HIDDEN DANGERS IN WHAT WE EAT AND DRINK deals succinctly with the hazards that growing children, teenagers and adults are exposed to. Food and drink today contain many additives, E numbers and other hidden dangers that could affect people physically, mentally and emotionally. The growth in the problems of hyperactivity and autism are just two examples of the perils of an unbalanced food pattern. This book contains advice on food and dietary management, highlights the potential problems with what we consume and provides sensible advice on how to adjust our food pattern accordingly when certain problems arise. The immune system is very complex and depends on the nutritional values necessary for energy and vitality. In today's fast moving society, there are many convenience foods available. These foods can ultimately damage the immune system and, as such, there is a great need for more natural input in order to get the right output, namely healthy living. This carefully researched book gives the opportunity for the readers to help themselves to improved health through making wise choices regarding food and drink.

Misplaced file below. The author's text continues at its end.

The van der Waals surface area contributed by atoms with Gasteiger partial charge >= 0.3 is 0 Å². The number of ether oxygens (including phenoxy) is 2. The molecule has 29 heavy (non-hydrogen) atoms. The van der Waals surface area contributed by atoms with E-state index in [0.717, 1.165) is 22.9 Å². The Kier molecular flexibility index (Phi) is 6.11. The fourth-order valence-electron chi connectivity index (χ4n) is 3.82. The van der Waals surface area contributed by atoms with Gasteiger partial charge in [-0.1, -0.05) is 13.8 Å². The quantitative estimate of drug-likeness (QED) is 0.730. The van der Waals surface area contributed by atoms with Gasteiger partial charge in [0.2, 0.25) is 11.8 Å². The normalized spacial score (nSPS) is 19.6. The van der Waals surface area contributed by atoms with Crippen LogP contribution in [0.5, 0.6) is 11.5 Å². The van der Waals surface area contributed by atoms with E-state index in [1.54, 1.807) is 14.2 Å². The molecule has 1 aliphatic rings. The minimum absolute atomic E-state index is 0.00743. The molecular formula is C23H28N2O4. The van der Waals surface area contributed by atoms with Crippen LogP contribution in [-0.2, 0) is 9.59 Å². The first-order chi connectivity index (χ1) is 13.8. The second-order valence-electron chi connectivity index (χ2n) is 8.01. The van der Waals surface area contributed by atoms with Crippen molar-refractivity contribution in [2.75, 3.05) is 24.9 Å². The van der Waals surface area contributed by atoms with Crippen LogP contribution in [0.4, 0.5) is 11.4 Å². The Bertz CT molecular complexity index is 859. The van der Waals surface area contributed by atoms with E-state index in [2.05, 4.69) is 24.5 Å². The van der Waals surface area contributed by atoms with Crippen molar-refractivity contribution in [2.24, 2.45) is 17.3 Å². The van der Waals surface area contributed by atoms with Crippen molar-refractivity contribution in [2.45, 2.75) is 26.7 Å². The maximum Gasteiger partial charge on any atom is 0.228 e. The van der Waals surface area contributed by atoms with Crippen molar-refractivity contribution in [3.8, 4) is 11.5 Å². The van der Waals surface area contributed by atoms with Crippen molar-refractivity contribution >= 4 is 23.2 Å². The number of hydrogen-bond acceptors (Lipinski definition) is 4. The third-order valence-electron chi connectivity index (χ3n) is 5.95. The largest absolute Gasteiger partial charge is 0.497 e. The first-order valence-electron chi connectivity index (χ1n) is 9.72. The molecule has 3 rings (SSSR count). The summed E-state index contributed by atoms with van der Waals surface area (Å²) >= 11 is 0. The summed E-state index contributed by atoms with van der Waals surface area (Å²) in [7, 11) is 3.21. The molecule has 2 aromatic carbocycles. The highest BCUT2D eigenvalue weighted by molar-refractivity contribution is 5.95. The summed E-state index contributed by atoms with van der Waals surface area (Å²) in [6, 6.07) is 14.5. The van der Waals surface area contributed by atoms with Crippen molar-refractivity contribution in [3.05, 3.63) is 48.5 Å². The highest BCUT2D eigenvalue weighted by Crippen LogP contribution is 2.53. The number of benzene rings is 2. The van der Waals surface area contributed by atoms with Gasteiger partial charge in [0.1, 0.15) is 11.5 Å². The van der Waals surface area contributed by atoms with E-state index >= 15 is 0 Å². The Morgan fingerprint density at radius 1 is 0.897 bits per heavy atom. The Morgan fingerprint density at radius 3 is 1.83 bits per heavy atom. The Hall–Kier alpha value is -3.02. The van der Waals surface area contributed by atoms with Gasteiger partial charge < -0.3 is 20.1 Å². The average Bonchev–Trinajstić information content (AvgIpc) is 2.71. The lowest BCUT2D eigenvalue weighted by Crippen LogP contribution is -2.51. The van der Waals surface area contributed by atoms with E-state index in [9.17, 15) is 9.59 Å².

Jan de Vries: A Life in Healing is the complete life story of the world-renowned health guru. It recounts his journey from childhood in wartime Holland through an amazing 50-year career, during which he has earned a global reputation as a leader in the field of alternative medicine.De Vries has encountered many obstacles in his fight to achieve recognition for the benefits of alternative medicine and he was once even threatened with imprisonment. Throughout these struggles he has remained true to his principles and his success can be measured by the large number of conventional doctors who have come to support his work.In this extraordinary autobiography, de Vries also looks back over his long and fruitful working relationship with Alfred Vogel, the famous Swiss naturopath. De Vries was the only person to whom Vogel taught his unique healing methods and he shares many of the secrets and methods he learned from this remarkable man.Jan de Vries has helped hundreds of thousands of patients during his long career and in this absorbing account he includes invaluable advice for daily living and achieving good physical, mental and spiritual health.